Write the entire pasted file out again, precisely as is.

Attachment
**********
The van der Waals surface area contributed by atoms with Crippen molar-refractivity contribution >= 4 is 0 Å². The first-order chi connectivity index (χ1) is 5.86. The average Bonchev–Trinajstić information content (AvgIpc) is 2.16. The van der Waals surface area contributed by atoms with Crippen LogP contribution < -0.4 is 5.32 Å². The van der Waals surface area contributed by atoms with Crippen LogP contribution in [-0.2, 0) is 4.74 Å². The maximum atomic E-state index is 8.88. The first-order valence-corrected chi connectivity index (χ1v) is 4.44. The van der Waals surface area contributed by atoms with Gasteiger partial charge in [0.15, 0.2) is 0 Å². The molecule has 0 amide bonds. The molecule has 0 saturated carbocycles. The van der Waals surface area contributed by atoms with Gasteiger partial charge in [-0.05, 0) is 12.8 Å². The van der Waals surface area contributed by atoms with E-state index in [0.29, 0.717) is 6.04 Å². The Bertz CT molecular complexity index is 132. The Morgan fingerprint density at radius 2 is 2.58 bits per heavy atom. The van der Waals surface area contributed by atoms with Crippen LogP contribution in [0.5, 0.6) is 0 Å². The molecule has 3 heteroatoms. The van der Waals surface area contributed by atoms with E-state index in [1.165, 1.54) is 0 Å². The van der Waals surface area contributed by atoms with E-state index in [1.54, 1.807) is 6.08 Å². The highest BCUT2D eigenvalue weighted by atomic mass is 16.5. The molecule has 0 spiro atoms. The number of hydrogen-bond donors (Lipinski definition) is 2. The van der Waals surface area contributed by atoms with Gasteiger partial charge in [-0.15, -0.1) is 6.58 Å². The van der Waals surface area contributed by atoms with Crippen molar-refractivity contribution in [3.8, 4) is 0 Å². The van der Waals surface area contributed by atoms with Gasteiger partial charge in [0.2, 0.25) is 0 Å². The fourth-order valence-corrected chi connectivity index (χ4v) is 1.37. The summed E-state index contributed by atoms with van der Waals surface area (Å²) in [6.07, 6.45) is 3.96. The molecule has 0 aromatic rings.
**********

The van der Waals surface area contributed by atoms with Crippen molar-refractivity contribution >= 4 is 0 Å². The first-order chi connectivity index (χ1) is 5.86. The average Bonchev–Trinajstić information content (AvgIpc) is 2.16. The van der Waals surface area contributed by atoms with Crippen LogP contribution < -0.4 is 5.32 Å². The van der Waals surface area contributed by atoms with Crippen LogP contribution in [-0.2, 0) is 4.74 Å². The maximum atomic E-state index is 8.88. The first-order valence-corrected chi connectivity index (χ1v) is 4.44. The van der Waals surface area contributed by atoms with Gasteiger partial charge in [0.15, 0.2) is 0 Å². The molecule has 0 amide bonds. The molecule has 0 saturated carbocycles. The van der Waals surface area contributed by atoms with Gasteiger partial charge in [-0.05, 0) is 12.8 Å². The van der Waals surface area contributed by atoms with E-state index in [0.29, 0.717) is 6.04 Å². The Bertz CT molecular complexity index is 132. The Morgan fingerprint density at radius 2 is 2.58 bits per heavy atom. The van der Waals surface area contributed by atoms with Crippen LogP contribution in [0.5, 0.6) is 0 Å². The molecule has 3 heteroatoms. The van der Waals surface area contributed by atoms with E-state index in [1.165, 1.54) is 0 Å². The van der Waals surface area contributed by atoms with E-state index in [1.54, 1.807) is 6.08 Å². The highest BCUT2D eigenvalue weighted by atomic mass is 16.5. The molecule has 0 spiro atoms. The number of hydrogen-bond donors (Lipinski definition) is 2. The van der Waals surface area contributed by atoms with Gasteiger partial charge in [-0.15, -0.1) is 6.58 Å². The van der Waals surface area contributed by atoms with Crippen molar-refractivity contribution in [3.8, 4) is 0 Å². The van der Waals surface area contributed by atoms with Gasteiger partial charge in [0.2, 0.25) is 0 Å². The fourth-order valence-corrected chi connectivity index (χ4v) is 1.37. The summed E-state index contributed by atoms with van der Waals surface area (Å²) in [6.07, 6.45) is 3.96. The molecule has 0 aromatic rings.